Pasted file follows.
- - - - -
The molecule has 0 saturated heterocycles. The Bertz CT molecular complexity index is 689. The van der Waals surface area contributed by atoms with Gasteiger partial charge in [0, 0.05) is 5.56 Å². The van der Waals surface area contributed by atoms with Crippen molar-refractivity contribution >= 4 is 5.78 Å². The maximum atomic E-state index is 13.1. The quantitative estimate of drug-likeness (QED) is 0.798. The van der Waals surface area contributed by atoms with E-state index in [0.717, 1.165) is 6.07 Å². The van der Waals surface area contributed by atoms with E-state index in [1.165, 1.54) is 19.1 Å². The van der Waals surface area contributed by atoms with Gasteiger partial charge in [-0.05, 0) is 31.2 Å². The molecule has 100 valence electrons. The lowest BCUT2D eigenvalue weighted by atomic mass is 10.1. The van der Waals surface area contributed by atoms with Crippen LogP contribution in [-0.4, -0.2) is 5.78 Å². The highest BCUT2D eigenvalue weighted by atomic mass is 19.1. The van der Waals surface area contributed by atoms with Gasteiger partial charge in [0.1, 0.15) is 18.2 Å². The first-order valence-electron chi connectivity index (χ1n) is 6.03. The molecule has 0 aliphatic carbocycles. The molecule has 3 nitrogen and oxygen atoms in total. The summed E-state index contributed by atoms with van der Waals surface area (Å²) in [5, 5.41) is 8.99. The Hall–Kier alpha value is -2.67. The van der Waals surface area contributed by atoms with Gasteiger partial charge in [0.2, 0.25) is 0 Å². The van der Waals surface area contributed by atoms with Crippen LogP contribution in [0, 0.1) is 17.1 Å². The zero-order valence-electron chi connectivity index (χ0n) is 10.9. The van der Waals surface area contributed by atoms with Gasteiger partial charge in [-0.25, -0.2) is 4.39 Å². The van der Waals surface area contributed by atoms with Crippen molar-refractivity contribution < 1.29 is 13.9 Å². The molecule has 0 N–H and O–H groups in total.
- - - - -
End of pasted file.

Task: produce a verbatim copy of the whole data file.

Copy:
The molecule has 0 saturated heterocycles. The Bertz CT molecular complexity index is 689. The van der Waals surface area contributed by atoms with Gasteiger partial charge in [0, 0.05) is 5.56 Å². The van der Waals surface area contributed by atoms with Crippen molar-refractivity contribution >= 4 is 5.78 Å². The maximum atomic E-state index is 13.1. The quantitative estimate of drug-likeness (QED) is 0.798. The van der Waals surface area contributed by atoms with E-state index in [0.717, 1.165) is 6.07 Å². The van der Waals surface area contributed by atoms with E-state index in [1.165, 1.54) is 19.1 Å². The van der Waals surface area contributed by atoms with Gasteiger partial charge in [-0.05, 0) is 31.2 Å². The molecule has 100 valence electrons. The lowest BCUT2D eigenvalue weighted by atomic mass is 10.1. The van der Waals surface area contributed by atoms with Crippen LogP contribution in [-0.4, -0.2) is 5.78 Å². The highest BCUT2D eigenvalue weighted by atomic mass is 19.1. The van der Waals surface area contributed by atoms with Gasteiger partial charge in [0.1, 0.15) is 18.2 Å². The first-order valence-electron chi connectivity index (χ1n) is 6.03. The molecule has 0 aliphatic carbocycles. The molecule has 3 nitrogen and oxygen atoms in total. The summed E-state index contributed by atoms with van der Waals surface area (Å²) in [5, 5.41) is 8.99. The Hall–Kier alpha value is -2.67. The van der Waals surface area contributed by atoms with Gasteiger partial charge in [0.2, 0.25) is 0 Å². The van der Waals surface area contributed by atoms with Crippen LogP contribution in [0, 0.1) is 17.1 Å². The zero-order valence-electron chi connectivity index (χ0n) is 10.9. The van der Waals surface area contributed by atoms with Gasteiger partial charge in [-0.25, -0.2) is 4.39 Å². The van der Waals surface area contributed by atoms with Crippen molar-refractivity contribution < 1.29 is 13.9 Å². The molecule has 0 N–H and O–H groups in total.